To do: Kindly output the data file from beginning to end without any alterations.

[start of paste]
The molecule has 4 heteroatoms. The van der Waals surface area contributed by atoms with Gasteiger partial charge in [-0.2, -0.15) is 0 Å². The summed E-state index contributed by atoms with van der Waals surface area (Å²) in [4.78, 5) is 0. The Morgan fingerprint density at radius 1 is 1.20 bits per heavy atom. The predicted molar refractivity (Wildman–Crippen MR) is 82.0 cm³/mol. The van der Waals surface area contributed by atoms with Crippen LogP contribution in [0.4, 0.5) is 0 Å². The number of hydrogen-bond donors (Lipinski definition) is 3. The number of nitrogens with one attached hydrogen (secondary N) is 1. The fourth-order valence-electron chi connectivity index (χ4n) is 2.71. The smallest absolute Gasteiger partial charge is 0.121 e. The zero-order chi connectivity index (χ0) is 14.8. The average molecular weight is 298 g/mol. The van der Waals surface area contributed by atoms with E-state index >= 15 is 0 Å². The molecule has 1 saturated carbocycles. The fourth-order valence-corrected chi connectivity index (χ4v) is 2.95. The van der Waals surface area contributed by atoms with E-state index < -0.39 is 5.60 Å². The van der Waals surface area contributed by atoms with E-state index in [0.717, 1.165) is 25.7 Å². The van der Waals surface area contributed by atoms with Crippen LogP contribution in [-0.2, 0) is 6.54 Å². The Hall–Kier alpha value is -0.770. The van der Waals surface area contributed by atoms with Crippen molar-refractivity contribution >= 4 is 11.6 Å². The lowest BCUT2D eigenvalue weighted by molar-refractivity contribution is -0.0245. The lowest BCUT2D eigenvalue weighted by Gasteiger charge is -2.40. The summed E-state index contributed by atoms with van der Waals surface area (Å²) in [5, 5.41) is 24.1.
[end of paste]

The molecule has 4 heteroatoms. The van der Waals surface area contributed by atoms with Gasteiger partial charge in [-0.2, -0.15) is 0 Å². The summed E-state index contributed by atoms with van der Waals surface area (Å²) in [4.78, 5) is 0. The Morgan fingerprint density at radius 1 is 1.20 bits per heavy atom. The predicted molar refractivity (Wildman–Crippen MR) is 82.0 cm³/mol. The van der Waals surface area contributed by atoms with Crippen LogP contribution in [0.4, 0.5) is 0 Å². The number of hydrogen-bond donors (Lipinski definition) is 3. The number of nitrogens with one attached hydrogen (secondary N) is 1. The fourth-order valence-electron chi connectivity index (χ4n) is 2.71. The smallest absolute Gasteiger partial charge is 0.121 e. The zero-order chi connectivity index (χ0) is 14.8. The average molecular weight is 298 g/mol. The van der Waals surface area contributed by atoms with E-state index >= 15 is 0 Å². The molecule has 1 saturated carbocycles. The fourth-order valence-corrected chi connectivity index (χ4v) is 2.95. The van der Waals surface area contributed by atoms with E-state index < -0.39 is 5.60 Å². The van der Waals surface area contributed by atoms with E-state index in [0.717, 1.165) is 25.7 Å². The van der Waals surface area contributed by atoms with Crippen LogP contribution in [-0.2, 0) is 6.54 Å². The Hall–Kier alpha value is -0.770. The van der Waals surface area contributed by atoms with Crippen molar-refractivity contribution >= 4 is 11.6 Å². The lowest BCUT2D eigenvalue weighted by molar-refractivity contribution is -0.0245. The lowest BCUT2D eigenvalue weighted by Gasteiger charge is -2.40. The summed E-state index contributed by atoms with van der Waals surface area (Å²) in [5, 5.41) is 24.1.